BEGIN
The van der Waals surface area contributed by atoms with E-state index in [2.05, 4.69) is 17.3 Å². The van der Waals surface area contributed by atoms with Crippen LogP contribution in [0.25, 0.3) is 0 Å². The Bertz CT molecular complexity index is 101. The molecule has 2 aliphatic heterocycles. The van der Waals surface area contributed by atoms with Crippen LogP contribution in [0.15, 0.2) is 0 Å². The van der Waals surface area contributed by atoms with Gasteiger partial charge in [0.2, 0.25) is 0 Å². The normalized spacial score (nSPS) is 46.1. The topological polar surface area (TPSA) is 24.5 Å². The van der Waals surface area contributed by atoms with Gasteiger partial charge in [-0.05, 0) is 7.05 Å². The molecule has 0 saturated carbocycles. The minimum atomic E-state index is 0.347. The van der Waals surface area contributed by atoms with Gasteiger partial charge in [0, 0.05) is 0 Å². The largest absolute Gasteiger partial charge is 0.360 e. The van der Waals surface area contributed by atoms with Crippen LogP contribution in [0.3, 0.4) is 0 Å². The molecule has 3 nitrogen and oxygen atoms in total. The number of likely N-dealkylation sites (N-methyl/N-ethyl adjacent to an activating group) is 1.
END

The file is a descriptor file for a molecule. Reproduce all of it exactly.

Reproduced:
The van der Waals surface area contributed by atoms with E-state index in [2.05, 4.69) is 17.3 Å². The van der Waals surface area contributed by atoms with Crippen LogP contribution in [0.25, 0.3) is 0 Å². The Bertz CT molecular complexity index is 101. The molecule has 2 aliphatic heterocycles. The van der Waals surface area contributed by atoms with Crippen LogP contribution in [0.15, 0.2) is 0 Å². The van der Waals surface area contributed by atoms with Gasteiger partial charge in [0.2, 0.25) is 0 Å². The normalized spacial score (nSPS) is 46.1. The topological polar surface area (TPSA) is 24.5 Å². The van der Waals surface area contributed by atoms with Gasteiger partial charge in [-0.05, 0) is 7.05 Å². The molecule has 0 saturated carbocycles. The minimum atomic E-state index is 0.347. The van der Waals surface area contributed by atoms with Gasteiger partial charge in [0, 0.05) is 0 Å². The largest absolute Gasteiger partial charge is 0.360 e. The van der Waals surface area contributed by atoms with Crippen LogP contribution in [0.3, 0.4) is 0 Å². The molecule has 3 nitrogen and oxygen atoms in total. The number of likely N-dealkylation sites (N-methyl/N-ethyl adjacent to an activating group) is 1.